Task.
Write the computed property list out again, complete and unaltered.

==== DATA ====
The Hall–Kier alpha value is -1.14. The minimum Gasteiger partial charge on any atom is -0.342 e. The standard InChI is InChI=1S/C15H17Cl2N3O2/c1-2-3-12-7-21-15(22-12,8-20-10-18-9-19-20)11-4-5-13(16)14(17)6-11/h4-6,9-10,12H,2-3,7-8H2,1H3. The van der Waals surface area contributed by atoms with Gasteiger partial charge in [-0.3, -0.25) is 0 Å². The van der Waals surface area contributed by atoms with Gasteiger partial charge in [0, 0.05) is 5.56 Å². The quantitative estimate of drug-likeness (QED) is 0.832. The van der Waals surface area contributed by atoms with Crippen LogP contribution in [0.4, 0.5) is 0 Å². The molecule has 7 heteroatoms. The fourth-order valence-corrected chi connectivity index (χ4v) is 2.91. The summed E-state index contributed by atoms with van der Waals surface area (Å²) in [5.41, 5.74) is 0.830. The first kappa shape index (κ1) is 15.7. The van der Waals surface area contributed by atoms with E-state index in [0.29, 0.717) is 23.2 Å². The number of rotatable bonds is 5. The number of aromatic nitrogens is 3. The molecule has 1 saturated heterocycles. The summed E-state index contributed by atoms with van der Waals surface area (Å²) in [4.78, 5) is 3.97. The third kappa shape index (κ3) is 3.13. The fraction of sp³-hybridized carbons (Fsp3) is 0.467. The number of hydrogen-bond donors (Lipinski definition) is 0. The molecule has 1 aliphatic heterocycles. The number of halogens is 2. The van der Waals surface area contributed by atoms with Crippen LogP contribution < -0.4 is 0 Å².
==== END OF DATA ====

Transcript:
The Hall–Kier alpha value is -1.14. The minimum Gasteiger partial charge on any atom is -0.342 e. The standard InChI is InChI=1S/C15H17Cl2N3O2/c1-2-3-12-7-21-15(22-12,8-20-10-18-9-19-20)11-4-5-13(16)14(17)6-11/h4-6,9-10,12H,2-3,7-8H2,1H3. The van der Waals surface area contributed by atoms with Gasteiger partial charge in [-0.3, -0.25) is 0 Å². The van der Waals surface area contributed by atoms with Gasteiger partial charge in [0, 0.05) is 5.56 Å². The quantitative estimate of drug-likeness (QED) is 0.832. The van der Waals surface area contributed by atoms with Crippen LogP contribution in [0.4, 0.5) is 0 Å². The molecule has 7 heteroatoms. The fourth-order valence-corrected chi connectivity index (χ4v) is 2.91. The summed E-state index contributed by atoms with van der Waals surface area (Å²) in [5.41, 5.74) is 0.830. The first kappa shape index (κ1) is 15.7. The van der Waals surface area contributed by atoms with E-state index in [0.29, 0.717) is 23.2 Å². The number of rotatable bonds is 5. The number of aromatic nitrogens is 3. The molecule has 1 saturated heterocycles. The summed E-state index contributed by atoms with van der Waals surface area (Å²) in [4.78, 5) is 3.97. The third kappa shape index (κ3) is 3.13. The fraction of sp³-hybridized carbons (Fsp3) is 0.467. The number of hydrogen-bond donors (Lipinski definition) is 0. The molecule has 1 aliphatic heterocycles. The number of halogens is 2. The van der Waals surface area contributed by atoms with Crippen LogP contribution < -0.4 is 0 Å².